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Is the Social Media Carousel For You?

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I don’t believe that every company should heedlessly integrate social media tools as part of their marketing. To be done successfully there is a certain level of expertise and a continuous commitment to create content that could take away from other, possibly more important, activities. If a small business with limited resources has enough work with their current clients and already has sufficient means of contact and interaction with their publics, it would probably be best to not to jump on the social media merry-go-round of creating content.

For large companies with strong brands I would say it is essential , at the very least, to monitor social media networks for negative conversations about their product or brand. An example of brand bashing was the Twitter rant of Heather Armstrong of dooce.com about her Maytag washing machine that wouldn’t work and the company refused to fix despite the service plan that she had purchased. On a side note, Heather’s original claim to fame was getting fired for work related posts on her personal blog, which has now become her full-time employment.

Companies working to strengthen their brand or individuals attempting to establish themselves as experts would benefit most from the interactive nature of social media and should make it a high priority and dedicate the necessary resources.

The best place to begin for any business that is unsure would be a SWOT Analysis to create a clear picture of the Pros and Cons of investing the time and effort into a social media presence.

Strengths – What internal advantages do you have? Expert personnel? Smart phones?

Weaknesses – What internal disadvantages exist? Staff resistance? Out dated equipment?

Opportunities – What externally could improve profits? Potential clients on Twitter? Customers asking if you have a Facebook page?

Threats – What externally could cause trouble for the company? Parody account on Twitter? Competition already has a strong presence?

After looking at social media as a whole and determining what type of priority it is and how much time and money can be put behind it, then it must be broken down into the different networks (Twitter, Facebook, Foursquare, Yelp, Pinterest, LinkedIn, etc) and they must be prioritized as well. It’s also necessary to regularly reevaluate these networks as things can quickly change, just ask MySpace.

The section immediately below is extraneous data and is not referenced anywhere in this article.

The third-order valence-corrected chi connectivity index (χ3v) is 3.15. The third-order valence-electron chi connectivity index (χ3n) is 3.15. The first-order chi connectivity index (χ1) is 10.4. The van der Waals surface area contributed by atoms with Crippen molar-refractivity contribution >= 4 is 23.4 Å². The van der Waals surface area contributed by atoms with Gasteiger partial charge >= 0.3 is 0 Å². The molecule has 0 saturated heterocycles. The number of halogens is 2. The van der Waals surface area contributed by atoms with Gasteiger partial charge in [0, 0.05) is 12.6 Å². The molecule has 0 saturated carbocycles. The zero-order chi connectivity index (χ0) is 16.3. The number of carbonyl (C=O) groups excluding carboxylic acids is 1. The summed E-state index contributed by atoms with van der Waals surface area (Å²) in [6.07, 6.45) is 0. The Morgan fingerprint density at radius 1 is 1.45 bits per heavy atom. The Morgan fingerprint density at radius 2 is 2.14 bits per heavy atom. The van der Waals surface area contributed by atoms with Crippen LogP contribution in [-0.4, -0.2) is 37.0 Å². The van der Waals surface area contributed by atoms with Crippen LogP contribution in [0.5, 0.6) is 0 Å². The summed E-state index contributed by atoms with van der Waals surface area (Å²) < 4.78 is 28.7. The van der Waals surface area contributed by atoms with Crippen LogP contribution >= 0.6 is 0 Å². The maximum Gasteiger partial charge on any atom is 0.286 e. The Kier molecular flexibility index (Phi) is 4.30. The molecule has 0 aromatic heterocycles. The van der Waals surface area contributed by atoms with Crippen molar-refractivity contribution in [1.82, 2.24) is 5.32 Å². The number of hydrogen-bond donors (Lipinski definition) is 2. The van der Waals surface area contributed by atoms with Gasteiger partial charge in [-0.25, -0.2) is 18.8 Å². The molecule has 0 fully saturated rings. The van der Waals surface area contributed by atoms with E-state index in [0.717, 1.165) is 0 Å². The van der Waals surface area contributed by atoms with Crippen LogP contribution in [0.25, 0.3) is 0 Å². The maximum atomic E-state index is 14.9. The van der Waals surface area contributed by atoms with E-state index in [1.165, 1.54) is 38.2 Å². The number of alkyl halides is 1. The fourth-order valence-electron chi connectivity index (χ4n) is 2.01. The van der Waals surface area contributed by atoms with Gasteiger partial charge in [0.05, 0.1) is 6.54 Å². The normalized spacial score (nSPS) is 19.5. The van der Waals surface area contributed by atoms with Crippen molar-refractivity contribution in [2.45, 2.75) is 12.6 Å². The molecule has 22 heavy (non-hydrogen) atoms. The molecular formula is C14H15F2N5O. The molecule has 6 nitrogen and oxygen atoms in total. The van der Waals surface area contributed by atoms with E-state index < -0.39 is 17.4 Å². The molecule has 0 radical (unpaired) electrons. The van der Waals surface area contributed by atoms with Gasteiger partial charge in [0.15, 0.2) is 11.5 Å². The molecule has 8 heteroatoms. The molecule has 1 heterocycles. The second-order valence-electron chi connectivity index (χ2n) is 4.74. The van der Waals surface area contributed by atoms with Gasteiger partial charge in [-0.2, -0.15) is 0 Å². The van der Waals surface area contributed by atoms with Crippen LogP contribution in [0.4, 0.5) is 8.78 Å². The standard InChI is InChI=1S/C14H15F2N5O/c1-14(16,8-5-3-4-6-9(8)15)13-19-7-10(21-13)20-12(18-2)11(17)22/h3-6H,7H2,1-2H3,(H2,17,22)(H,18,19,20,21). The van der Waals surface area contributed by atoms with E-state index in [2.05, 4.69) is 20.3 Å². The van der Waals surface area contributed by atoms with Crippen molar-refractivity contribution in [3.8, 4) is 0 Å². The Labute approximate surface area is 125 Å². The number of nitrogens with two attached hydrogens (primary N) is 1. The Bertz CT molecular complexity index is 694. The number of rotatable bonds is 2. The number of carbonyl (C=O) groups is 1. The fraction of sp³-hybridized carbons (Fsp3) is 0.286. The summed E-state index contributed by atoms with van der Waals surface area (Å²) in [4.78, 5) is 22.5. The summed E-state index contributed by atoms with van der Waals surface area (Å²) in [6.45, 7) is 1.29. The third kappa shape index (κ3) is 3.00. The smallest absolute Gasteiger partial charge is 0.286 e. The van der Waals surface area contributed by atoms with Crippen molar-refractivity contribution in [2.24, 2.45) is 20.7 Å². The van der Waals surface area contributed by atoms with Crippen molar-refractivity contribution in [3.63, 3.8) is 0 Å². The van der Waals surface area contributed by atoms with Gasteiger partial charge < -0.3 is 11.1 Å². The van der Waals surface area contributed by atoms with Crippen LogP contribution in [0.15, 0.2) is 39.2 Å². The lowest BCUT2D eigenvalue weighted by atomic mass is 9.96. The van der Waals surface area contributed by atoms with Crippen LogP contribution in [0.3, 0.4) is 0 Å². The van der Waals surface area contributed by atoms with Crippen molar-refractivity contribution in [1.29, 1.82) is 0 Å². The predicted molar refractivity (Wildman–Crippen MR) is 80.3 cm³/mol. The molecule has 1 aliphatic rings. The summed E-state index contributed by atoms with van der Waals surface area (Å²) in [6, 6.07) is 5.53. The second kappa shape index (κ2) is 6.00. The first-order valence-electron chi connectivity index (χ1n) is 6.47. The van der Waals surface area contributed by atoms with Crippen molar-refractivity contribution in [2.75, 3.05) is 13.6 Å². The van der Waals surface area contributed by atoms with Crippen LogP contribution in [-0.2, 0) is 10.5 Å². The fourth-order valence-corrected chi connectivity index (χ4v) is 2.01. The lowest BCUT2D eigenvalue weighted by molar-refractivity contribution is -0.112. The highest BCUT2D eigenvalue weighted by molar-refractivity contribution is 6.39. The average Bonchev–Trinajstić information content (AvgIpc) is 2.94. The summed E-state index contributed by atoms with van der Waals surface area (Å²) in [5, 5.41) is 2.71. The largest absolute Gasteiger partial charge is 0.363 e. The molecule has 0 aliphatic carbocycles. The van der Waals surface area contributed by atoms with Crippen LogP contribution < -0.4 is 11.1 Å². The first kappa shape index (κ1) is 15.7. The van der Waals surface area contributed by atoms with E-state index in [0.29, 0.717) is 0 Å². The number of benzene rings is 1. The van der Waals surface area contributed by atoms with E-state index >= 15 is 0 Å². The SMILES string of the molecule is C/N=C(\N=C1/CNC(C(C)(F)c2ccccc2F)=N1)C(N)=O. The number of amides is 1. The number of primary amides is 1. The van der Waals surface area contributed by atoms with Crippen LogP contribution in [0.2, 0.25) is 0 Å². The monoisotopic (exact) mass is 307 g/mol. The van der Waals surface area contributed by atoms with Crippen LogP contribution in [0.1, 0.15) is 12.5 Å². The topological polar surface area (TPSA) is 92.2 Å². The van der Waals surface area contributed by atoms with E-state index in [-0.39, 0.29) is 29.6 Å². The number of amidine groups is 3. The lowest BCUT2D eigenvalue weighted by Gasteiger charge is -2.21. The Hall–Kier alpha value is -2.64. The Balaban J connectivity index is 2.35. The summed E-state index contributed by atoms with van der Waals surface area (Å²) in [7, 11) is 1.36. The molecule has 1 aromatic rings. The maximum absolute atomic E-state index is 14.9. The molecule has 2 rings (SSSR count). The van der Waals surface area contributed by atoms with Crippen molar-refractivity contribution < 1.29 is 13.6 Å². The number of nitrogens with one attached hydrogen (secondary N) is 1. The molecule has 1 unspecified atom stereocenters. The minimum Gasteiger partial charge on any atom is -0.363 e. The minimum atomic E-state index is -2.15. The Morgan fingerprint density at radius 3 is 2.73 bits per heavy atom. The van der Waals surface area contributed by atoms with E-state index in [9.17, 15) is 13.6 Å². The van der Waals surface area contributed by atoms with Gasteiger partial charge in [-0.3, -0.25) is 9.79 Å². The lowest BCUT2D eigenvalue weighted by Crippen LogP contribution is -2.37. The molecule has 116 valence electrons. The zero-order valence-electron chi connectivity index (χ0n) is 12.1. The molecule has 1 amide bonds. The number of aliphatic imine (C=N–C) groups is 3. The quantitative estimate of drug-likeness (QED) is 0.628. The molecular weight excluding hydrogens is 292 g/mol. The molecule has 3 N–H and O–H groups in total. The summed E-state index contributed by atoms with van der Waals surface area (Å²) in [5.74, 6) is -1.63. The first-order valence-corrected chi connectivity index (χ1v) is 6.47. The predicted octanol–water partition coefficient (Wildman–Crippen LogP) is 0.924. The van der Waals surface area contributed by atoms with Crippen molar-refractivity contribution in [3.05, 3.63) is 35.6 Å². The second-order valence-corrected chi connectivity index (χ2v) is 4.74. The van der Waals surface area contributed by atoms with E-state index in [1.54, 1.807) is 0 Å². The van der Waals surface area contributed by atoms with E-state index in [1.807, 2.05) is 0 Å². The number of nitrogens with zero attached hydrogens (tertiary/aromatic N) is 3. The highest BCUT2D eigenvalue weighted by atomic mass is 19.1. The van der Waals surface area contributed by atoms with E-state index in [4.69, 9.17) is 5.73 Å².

A sound and well thought out plan will be a map to start a strong positive presence in the online world which needs to translate to positive associations and connections in the offline world. That is why it is essential to create specific measurable goals as part of the plan.

Do your research, put your money on the right horse and you might come in a winner, but don’t spread your resources too thin: Know Your Limit, Stay Within It!

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2 responses »

  1. I do see your point but I somewhat disagree. I think that is’s important for every business to have a social medial presence. It is how you choose to use it that can cause you the problem. Peopled aren’t picking up the phone book anymore to find you, they are Googleing what they are looking for and if you don’t have a web presence, you won’t be found. Sure you might have a web sight but Google is always changing their codes so unless you are a SEO expert, you won’t be found. Google is putting more and more emphasis on social media and specifically Google+.

    The trap that so many people get into is they spend too much time on Social Media. You need to set a plan and keep with it. Take an hour at the beginning of the week and plan what you want to do with Social Media efforts for this week. Then take 30 min per day to achieve your goals. Don’t go onto your personal Facebook page and chat with your friends.

    My advice is invest $7 per month into the paid hootsuite. Then schedule 30 min per day to do your social media. You can schedule out your tweets, FB, Linkedin, etc so that they go out at different times of the day, when your prospects are likely to be online. You don’t have to physically be on your social media sites all day. Then leave them alone and let them work for you while you work for your business.

    The other thing that you need to do is take your online relationships to offline opportunities. Many people spend so much time developing their online relationships that they don’t get the opportunity to turn them into clients. People do business with people they know, like and trust. Once you develop an online relationship with a potential prospect, meet them for coffee and talk about their needs. You will be surprised how effective social media is when used effectively.

    Just my 2 cents,

    Keven

    Reply
  2. Hi Keven,

    Thanks for your thoughtful comment.

    Working at a credit union I interact with people running very small businesses (where they are literally ARE the business, landscapers, carpenters, accountants, etc) while maintaining an online presence can be a small time investment, the initial learning curve can be steep for technophobes.

    I do agree that you should at least be Google-able!

    Julia

    Reply

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